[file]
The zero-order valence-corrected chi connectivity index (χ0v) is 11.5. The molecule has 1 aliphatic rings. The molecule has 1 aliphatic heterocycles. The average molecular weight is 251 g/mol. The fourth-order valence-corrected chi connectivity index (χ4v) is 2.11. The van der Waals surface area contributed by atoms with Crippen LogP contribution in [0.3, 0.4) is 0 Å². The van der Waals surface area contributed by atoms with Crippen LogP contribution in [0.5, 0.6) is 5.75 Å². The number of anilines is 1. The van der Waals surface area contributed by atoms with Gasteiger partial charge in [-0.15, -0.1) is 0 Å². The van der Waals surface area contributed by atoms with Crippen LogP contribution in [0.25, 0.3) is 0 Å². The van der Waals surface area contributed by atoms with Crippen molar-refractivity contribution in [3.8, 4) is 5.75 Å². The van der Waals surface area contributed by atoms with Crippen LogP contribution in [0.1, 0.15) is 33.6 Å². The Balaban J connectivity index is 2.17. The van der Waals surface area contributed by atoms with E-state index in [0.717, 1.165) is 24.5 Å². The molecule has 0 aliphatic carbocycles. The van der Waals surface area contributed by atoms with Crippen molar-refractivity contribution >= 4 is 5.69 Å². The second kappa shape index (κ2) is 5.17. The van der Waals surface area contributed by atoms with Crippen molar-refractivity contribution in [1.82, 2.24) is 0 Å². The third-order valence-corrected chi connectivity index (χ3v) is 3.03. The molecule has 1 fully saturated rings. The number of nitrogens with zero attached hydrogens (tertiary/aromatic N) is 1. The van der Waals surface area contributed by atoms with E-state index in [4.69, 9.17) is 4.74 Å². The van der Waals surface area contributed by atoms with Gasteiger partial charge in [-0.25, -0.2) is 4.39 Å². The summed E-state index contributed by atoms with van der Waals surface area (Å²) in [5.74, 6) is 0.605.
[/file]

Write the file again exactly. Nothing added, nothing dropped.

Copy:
The zero-order valence-corrected chi connectivity index (χ0v) is 11.5. The molecule has 1 aliphatic rings. The molecule has 1 aliphatic heterocycles. The average molecular weight is 251 g/mol. The fourth-order valence-corrected chi connectivity index (χ4v) is 2.11. The van der Waals surface area contributed by atoms with Crippen LogP contribution in [0.3, 0.4) is 0 Å². The van der Waals surface area contributed by atoms with Crippen LogP contribution in [0.5, 0.6) is 5.75 Å². The number of anilines is 1. The van der Waals surface area contributed by atoms with Gasteiger partial charge in [-0.15, -0.1) is 0 Å². The van der Waals surface area contributed by atoms with Crippen LogP contribution in [0.25, 0.3) is 0 Å². The van der Waals surface area contributed by atoms with Crippen molar-refractivity contribution in [3.8, 4) is 5.75 Å². The van der Waals surface area contributed by atoms with Crippen LogP contribution in [0.1, 0.15) is 33.6 Å². The Balaban J connectivity index is 2.17. The van der Waals surface area contributed by atoms with E-state index in [0.717, 1.165) is 24.5 Å². The molecule has 0 aliphatic carbocycles. The van der Waals surface area contributed by atoms with Crippen molar-refractivity contribution >= 4 is 5.69 Å². The second kappa shape index (κ2) is 5.17. The van der Waals surface area contributed by atoms with Crippen molar-refractivity contribution in [1.82, 2.24) is 0 Å². The third-order valence-corrected chi connectivity index (χ3v) is 3.03. The molecule has 1 fully saturated rings. The number of nitrogens with zero attached hydrogens (tertiary/aromatic N) is 1. The van der Waals surface area contributed by atoms with E-state index in [4.69, 9.17) is 4.74 Å². The van der Waals surface area contributed by atoms with Gasteiger partial charge in [-0.25, -0.2) is 4.39 Å². The summed E-state index contributed by atoms with van der Waals surface area (Å²) in [5.74, 6) is 0.605.